Get inspired

Shutter Speed Uses & Tips!

The faster the shutter speed is the less time light has to hit the sensor. This means that less time is actually recorded in the photograph. For fast moving shots a faster shutter speed will leave less blur.

Longer shutter speeds are used to create blur or paint with light. Shorter shutter speeds are used for fast moving photography such as sports photography, and sometimes nature photography.  

Here’s a handy guide:

  • 1/4000th of a second: Freeze a fast moving object in the moment. It’s good for waterfalls, splashes. Anything that is moving FAST.
  • 1/2000th of a second: Great for getting pictures of flying birds, especially fast moving ones.
  • 1/1000th of a second: Use this speed to freeze moving vehicles at high speeds, which will not show the speed.
  • 1/500th of a second: Great for action and sports shots. Pictures that involve running, jumping riding, throwing, etc.
  • 1/250th of a second: Shoot moving objects that are moving somewhat slow. For example, people or animals who are walking.

One Year Anniversary of Macphun in Del Mar!

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This month we are celebrating the 1 year anniversary of Macphun in Del Mar, California! The last 365 days have been exciting and challenging, but most of all rewarding. It seems fitting to chronicle some of the major events in the timeline, so here goes!

Product Releases:

The past year has seen the launch of Snapheal Pro, Intensify & Intensify Pro, Focus 2 & Focus 2 Pro, and Lost Photos (our app that lets you re-discover images forgotten in your email inbox!). These releases have earned positive reviews and even awards like the 2013 Best of Mac App Store honor for Intensify! We’ve also integrated even more Mavericks OS X features, printing options with MILK Books and image export to SmugMug (among others) to ensure you have the best experience.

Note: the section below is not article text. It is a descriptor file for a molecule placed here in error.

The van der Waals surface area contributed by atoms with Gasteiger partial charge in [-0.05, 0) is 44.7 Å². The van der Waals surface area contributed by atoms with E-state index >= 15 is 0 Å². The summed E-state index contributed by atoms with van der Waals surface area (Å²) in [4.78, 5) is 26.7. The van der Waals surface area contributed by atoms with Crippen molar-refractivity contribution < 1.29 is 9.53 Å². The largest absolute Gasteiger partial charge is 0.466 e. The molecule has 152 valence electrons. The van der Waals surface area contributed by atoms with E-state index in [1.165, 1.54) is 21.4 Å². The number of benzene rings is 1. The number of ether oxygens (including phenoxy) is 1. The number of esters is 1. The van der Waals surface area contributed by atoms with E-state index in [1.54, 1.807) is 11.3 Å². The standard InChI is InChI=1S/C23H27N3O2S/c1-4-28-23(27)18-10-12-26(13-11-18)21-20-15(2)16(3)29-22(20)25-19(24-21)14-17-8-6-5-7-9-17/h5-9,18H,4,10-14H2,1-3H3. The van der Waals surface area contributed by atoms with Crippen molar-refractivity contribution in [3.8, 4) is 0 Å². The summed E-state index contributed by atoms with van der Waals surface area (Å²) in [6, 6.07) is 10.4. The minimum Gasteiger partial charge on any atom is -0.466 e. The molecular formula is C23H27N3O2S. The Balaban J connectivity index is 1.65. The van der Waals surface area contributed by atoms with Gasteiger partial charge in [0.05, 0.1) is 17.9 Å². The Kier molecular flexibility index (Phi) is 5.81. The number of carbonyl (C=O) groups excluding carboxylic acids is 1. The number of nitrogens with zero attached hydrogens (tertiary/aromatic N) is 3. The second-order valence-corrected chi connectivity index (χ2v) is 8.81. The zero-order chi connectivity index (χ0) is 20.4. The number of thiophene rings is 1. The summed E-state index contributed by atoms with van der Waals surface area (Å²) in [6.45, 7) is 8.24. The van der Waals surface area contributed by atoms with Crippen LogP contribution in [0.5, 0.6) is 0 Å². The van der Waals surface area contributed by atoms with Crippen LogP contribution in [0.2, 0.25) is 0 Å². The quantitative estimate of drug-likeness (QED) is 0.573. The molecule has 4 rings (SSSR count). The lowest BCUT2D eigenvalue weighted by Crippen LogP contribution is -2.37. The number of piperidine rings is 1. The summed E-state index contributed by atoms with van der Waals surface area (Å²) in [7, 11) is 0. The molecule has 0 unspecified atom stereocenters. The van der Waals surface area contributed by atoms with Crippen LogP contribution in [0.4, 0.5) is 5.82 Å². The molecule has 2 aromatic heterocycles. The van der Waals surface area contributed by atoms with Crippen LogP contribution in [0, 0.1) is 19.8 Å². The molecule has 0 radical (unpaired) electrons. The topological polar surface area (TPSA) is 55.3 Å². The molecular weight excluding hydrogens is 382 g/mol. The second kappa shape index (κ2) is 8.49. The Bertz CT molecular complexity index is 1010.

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Each of these releases requires a tremendous amount of work from the entire team to make sure your experience with our products is awesome. From engineering and QA, to marketing, sales, education and support, we’re dedicated to helping you get the most out of our apps.

Spreading the Word:

We’ve had a lot of fun this year telling the world about Macphun. We’ve released each of our Pro products on fabulous high-speed memory cards (the same ones that work in your camera!), established two new international distributors, attended scores of photographic events and Mac user groups, re-dedicated ourselves to connecting with you on social networks and began introducing Pro photographers to Macphun products. The enthusiasm we’ve received back has been really gratifying, moving us and energizing us - thank you so much!

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Commitment to Education:  

One of the earliest moves we made once opening up the U.S. office was to begin daily educational webinars.  These are designed to help people considering Macphun products, plus make sure that anyone who owns our products has the opportunity to learn how to fully use them. Our webinars are taught by professional photographers like Lance Sullivan, John Arnold, Dan Hughes and Laurie Rubin, as well as many others.  Be sure to stay in tune with our latest efforts at www.macphun.com/webinar.

The Future:

We are continuing to develop super-useful and innovative photo software products for you and can promise you at least 2 more apps this year that will be “game changers!”  


Macphun Software is growing every day thanks to loyal friends like you and we are really excited about what the next year may hold — may the next year be just as exciting as the last year!

Re-discovering Summer: Summer Means it’s Racing Season

By Joe Farace

I often get questions about photographing race cars and while most of those questions are about capturing on-the-track action, that’s only part of the deal. The part we don’t often talk about is safety when around 200mph cars. Some of this advice may seem obvious but if you follow these tips, I’ll guarantee it will result in better images because there won’t be any distractions.

Park your vehicle in a designated parking spot in a designated parking lot. The last thing you want to hear when getting ready to photograph a championship race is the announcer calling, “Will the owner of the orange Gremlin, please move your car or be towed!”

Shot with Canon EOS 1D Mark IIN and 75-300mm lens (at 265mm) with an exposure of 1/800 sec at f/8 and ISO 200. © Joe Farace